Friday, October 26, 2007

Karnataka: People may have to be armed against naxals: Nayak

Special Correspondent

'There is a need for confidence-building in Malnad'

Bangalore: Karnataka State Human Rights Commission Chairperson S.R. Nayak has said that "a time may come" when people will have to be armed to counter the "naxal menace".

Briefing presspersons on his recent visit to the site of the "police encounter" in Menasinahadya in Chikmagalur district, where five persons were killed, he said that there was a need for confidence building measures in the "once peaceful Malnad region".


Besides reaching basic amenities to inaccessible and deprived villages such as Menasinahadya, local people also needed to be given adequate protection from "extremist elements", he said.

Arming them may be an option in "effective confrontation", he said.

Mr. Nayak cited the Salwa Judum in Chhattisgarh as an example of what he called people's resistance to naxalism.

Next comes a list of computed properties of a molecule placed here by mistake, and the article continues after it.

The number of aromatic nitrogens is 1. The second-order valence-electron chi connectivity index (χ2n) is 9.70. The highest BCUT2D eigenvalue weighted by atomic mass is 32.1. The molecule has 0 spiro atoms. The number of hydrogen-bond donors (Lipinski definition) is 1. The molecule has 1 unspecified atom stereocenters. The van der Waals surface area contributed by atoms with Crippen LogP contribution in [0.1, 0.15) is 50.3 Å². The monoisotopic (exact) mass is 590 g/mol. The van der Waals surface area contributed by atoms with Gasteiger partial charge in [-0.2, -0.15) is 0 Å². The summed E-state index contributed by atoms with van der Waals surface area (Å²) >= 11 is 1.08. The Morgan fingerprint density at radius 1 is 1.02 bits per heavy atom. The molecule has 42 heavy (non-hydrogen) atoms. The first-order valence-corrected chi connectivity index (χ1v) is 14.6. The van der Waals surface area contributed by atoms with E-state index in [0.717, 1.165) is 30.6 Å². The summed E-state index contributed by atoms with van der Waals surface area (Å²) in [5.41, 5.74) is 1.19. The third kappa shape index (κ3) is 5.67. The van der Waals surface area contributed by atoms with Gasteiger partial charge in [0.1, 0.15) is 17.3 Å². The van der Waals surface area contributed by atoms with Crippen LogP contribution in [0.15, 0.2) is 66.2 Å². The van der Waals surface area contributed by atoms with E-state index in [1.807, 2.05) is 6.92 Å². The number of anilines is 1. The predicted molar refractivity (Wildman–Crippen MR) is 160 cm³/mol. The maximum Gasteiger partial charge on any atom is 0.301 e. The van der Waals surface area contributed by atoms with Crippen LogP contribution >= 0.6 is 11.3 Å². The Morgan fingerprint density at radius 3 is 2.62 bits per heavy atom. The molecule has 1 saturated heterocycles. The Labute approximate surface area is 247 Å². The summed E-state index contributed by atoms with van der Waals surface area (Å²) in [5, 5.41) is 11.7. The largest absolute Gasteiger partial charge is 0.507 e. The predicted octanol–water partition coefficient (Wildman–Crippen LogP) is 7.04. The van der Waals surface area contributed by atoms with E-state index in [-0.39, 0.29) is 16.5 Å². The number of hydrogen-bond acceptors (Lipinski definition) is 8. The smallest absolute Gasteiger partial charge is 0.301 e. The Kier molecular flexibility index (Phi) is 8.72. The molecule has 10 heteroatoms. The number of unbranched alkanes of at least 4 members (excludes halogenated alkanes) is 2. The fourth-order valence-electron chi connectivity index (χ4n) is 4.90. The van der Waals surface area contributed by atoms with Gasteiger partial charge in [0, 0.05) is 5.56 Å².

Asked if Salwa Judum, a counter-insurgency force, could be a model given its alleged human rights violations and the civil war-like situation it has resulted in, he claimed it was not an armed force.

Coming down heavily on naxalism, he said that nobody had any business to assume "extra-constitutional authority" in a democracy and it was against the "basic tenets of our civilisation".

Speaking about the commission's inquiry on whether the Menasinahadya "encounter" was a fake one, Mr. Nayak said that a final decision on it was kept in abeyance, since two inquiries were pending on the incident.

One was a magisterial inquiry ordered by the Deputy Commissioner and the other by the Superintendent of Police. They were also awaiting directions from the National Human Rights Commission, he added.

"Expressing any opinion now will be premature," he said. The team may visit the village again, he added.


On the commission's inquiry into the suicide by a Dalit student on the Indian Institute campus, allegedly due to caste harassment, he said that the Home Secretary had been instructed to institute an inquiry by an officer of the rank of the Inspector General of Police. A report was awaited, he added.

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